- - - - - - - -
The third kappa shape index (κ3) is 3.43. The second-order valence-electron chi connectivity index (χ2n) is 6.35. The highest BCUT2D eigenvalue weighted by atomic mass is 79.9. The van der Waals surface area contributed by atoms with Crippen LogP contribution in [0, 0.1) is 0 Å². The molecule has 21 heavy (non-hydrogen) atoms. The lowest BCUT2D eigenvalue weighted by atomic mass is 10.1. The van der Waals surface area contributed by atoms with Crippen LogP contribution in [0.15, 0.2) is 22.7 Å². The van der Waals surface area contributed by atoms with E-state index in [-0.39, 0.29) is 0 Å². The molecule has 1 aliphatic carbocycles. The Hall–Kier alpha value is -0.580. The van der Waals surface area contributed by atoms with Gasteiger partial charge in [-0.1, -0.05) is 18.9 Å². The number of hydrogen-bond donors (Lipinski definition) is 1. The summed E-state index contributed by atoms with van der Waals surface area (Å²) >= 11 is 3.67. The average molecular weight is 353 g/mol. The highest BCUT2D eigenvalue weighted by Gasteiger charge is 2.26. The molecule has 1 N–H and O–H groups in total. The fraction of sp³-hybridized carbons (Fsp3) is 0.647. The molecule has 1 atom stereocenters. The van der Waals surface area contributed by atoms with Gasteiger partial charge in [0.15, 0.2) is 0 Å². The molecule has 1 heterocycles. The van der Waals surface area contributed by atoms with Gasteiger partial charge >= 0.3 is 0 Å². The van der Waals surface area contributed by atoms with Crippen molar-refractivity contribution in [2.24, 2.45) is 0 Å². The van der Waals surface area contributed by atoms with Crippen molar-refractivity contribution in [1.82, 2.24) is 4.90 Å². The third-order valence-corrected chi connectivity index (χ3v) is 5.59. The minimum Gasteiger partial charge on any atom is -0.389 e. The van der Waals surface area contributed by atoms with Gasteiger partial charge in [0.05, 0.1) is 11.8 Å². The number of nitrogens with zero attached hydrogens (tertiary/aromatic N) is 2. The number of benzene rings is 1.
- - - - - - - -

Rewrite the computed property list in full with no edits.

The third kappa shape index (κ3) is 3.43. The second-order valence-electron chi connectivity index (χ2n) is 6.35. The highest BCUT2D eigenvalue weighted by atomic mass is 79.9. The van der Waals surface area contributed by atoms with Crippen LogP contribution in [0, 0.1) is 0 Å². The molecule has 21 heavy (non-hydrogen) atoms. The lowest BCUT2D eigenvalue weighted by atomic mass is 10.1. The van der Waals surface area contributed by atoms with Crippen LogP contribution in [0.15, 0.2) is 22.7 Å². The van der Waals surface area contributed by atoms with E-state index in [-0.39, 0.29) is 0 Å². The molecule has 1 aliphatic carbocycles. The Hall–Kier alpha value is -0.580. The van der Waals surface area contributed by atoms with Gasteiger partial charge in [-0.1, -0.05) is 18.9 Å². The number of hydrogen-bond donors (Lipinski definition) is 1. The summed E-state index contributed by atoms with van der Waals surface area (Å²) >= 11 is 3.67. The average molecular weight is 353 g/mol. The highest BCUT2D eigenvalue weighted by Gasteiger charge is 2.26. The molecule has 1 N–H and O–H groups in total. The fraction of sp³-hybridized carbons (Fsp3) is 0.647. The molecule has 1 atom stereocenters. The van der Waals surface area contributed by atoms with Gasteiger partial charge in [0.15, 0.2) is 0 Å². The molecule has 1 heterocycles. The van der Waals surface area contributed by atoms with Gasteiger partial charge >= 0.3 is 0 Å². The van der Waals surface area contributed by atoms with Crippen molar-refractivity contribution in [2.24, 2.45) is 0 Å². The van der Waals surface area contributed by atoms with Crippen molar-refractivity contribution in [1.82, 2.24) is 4.90 Å². The third-order valence-corrected chi connectivity index (χ3v) is 5.59. The minimum Gasteiger partial charge on any atom is -0.389 e. The van der Waals surface area contributed by atoms with Gasteiger partial charge in [0.05, 0.1) is 11.8 Å². The number of nitrogens with zero attached hydrogens (tertiary/aromatic N) is 2. The number of benzene rings is 1.